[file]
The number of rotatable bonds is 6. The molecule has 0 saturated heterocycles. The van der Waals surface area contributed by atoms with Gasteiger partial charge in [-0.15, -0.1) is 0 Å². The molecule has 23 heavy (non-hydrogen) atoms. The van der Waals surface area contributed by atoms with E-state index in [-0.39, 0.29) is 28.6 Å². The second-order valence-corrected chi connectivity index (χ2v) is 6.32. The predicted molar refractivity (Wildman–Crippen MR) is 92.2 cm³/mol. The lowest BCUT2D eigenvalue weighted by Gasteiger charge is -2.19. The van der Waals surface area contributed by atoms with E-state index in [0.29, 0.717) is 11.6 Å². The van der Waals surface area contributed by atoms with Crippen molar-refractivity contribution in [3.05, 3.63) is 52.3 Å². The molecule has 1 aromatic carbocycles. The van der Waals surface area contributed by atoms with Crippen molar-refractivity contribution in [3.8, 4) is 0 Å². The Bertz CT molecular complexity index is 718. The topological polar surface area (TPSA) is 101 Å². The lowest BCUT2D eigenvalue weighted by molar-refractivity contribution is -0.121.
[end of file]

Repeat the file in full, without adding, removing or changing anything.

The number of rotatable bonds is 6. The molecule has 0 saturated heterocycles. The van der Waals surface area contributed by atoms with Gasteiger partial charge in [-0.15, -0.1) is 0 Å². The molecule has 23 heavy (non-hydrogen) atoms. The van der Waals surface area contributed by atoms with E-state index in [-0.39, 0.29) is 28.6 Å². The second-order valence-corrected chi connectivity index (χ2v) is 6.32. The predicted molar refractivity (Wildman–Crippen MR) is 92.2 cm³/mol. The lowest BCUT2D eigenvalue weighted by Gasteiger charge is -2.19. The van der Waals surface area contributed by atoms with E-state index in [0.29, 0.717) is 11.6 Å². The van der Waals surface area contributed by atoms with Crippen molar-refractivity contribution in [3.05, 3.63) is 52.3 Å². The molecule has 1 aromatic carbocycles. The van der Waals surface area contributed by atoms with Crippen molar-refractivity contribution in [3.8, 4) is 0 Å². The Bertz CT molecular complexity index is 718. The topological polar surface area (TPSA) is 101 Å². The lowest BCUT2D eigenvalue weighted by molar-refractivity contribution is -0.121.